In 2014, the death of Eric Garner, an unarmed black man who died after an encounter with New York Police Department officers that was captured on video, called national attention to the ways black men and women are mistreated by law enforcement.
Garner’s death helped fuel the rise of the Black Lives Matter movement, and now, nearly five years later, the NYPD officer who played a key role in that fatal encounter is undergoing a disciplinary hearing.
Daniel Pantaleo, 33, was accused of using a department-prohibited chokehold to restrain Garner on July 17, 2014. His administrative trial — an extended disciplinary hearing that will culminate in a judge recommending if the officer should lose his badge — is being overseen by the NYPD, and began in New York City on May 13. It’s a disciplinary trial rather than a criminal one, meaning that the most serious consequence Pantaleo can face is losing his job.
In 2014, a Staten Island grand jury declined to indict Pantaleo on criminal charges for Garner’s death, a decision that was heavily criticized by activists and sparked protests in December 2014. The NYPD initially argued that it could not pursue disciplinary action against the officer until a federal investigation into Garner’s death was completed, but as that investigation continues to drag on with no updates, city officials announced in 2018 that Pantaleo would finally receive an administrative trial this year.
In the first three days of the administrative trial this week, the prosecution argued that Pantaleo used a chokehold on Garner, and intended to restrict the man’s breathing. The defense has countered that Garner ultimately died due to poor health and that Pantaleo did not use a chokehold, but was instead attempting to restrain Garner with a different technique that police officers are taught during training.
The trial is expected to last until the end of next week, and marks the first time that the public will hear key details about the aftermath of Garner’s death (the previous grand jury process was sealed). Garner’s family says that a decision to terminate Pantaleo’s employment is one of the last remaining ways he can face consequences for Garner’s 2014 death.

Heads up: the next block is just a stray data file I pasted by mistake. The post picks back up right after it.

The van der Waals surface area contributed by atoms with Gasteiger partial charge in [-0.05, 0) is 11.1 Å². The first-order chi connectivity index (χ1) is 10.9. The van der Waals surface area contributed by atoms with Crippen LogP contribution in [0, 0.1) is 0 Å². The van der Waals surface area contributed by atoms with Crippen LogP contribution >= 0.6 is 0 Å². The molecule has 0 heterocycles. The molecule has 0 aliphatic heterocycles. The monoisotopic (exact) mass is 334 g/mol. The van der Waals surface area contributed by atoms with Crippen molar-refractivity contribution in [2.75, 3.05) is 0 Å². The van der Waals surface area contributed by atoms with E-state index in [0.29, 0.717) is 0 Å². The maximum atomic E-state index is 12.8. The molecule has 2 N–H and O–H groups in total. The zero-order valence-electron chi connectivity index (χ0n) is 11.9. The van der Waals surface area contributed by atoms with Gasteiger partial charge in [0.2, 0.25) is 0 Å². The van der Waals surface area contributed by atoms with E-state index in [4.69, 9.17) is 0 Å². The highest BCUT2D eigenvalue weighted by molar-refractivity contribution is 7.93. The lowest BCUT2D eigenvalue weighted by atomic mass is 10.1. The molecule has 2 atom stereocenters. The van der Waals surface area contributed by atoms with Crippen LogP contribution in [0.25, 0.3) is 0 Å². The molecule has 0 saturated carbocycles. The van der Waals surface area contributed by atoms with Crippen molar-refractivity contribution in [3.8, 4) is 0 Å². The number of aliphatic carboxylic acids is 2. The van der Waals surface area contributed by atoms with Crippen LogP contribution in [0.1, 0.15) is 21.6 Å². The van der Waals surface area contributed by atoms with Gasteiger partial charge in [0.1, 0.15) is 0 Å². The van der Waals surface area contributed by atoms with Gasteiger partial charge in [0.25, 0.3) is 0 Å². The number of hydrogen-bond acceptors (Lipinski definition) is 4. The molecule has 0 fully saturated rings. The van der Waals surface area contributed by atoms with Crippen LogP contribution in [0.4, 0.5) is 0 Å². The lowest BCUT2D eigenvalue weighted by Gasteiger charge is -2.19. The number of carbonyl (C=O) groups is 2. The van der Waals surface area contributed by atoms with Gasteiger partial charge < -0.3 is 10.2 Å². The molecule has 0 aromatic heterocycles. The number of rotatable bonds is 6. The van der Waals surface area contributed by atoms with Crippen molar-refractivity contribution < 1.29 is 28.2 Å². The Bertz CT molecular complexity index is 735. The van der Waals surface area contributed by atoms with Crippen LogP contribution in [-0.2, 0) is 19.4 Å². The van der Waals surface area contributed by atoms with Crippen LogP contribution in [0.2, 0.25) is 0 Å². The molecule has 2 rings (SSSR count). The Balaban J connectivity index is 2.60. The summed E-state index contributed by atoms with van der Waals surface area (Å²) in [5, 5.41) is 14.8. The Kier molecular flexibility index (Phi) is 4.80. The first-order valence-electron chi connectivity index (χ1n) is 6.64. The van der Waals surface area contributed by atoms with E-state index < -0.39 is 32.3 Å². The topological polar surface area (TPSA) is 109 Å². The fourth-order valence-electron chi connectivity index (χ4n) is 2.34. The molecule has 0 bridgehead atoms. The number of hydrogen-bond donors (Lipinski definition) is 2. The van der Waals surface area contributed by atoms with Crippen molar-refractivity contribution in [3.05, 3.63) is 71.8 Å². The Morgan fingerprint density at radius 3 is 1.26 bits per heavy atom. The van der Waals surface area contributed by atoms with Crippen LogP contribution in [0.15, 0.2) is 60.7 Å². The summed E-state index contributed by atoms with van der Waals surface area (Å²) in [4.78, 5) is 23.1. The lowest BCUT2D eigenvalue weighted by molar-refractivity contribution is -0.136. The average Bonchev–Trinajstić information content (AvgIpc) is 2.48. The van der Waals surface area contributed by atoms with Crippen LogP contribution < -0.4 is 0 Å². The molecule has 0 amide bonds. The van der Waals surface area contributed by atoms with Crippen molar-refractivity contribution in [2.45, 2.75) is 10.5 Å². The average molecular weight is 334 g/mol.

”It’s been five years — five years we’ve been on the front lines trying to get justice,” Gwen Carr, Garner’s mother, told supporters on Monday. “They’re still trying to sweep it under the rug.“
Eric Garner’s death, briefly explained
On July 17, 2014, Eric Garner, a 43-year-old father of six, was confronted by police officers on a street corner in Staten Island, New York, for allegedly selling untaxed loose cigarettes. When Garner pulled away from an officer, he was allegedly placed in a chokehold by Pantaleo. After being lowered to the ground, Garner was restrained by several officers.
In a video taken by Ramsey Orta, a friend of Garner’s and a bystander at the scene, Garner could be heard telling officers, “I can’t breathe” 11 times. NYPD officers later called an ambulance for Garner after noticing his breathing difficulty, but additional video showed that he was not given oxygen for several minutes after the paramedics arrived.
Garner was pronounced dead shortly after arriving at the hospital. An autopsy confirmed that he died of a heart attack and that while Garner had dealt with obesity and asthma, the chokehold and the pressure officers applied to his chest while pinning him to the ground also played a role.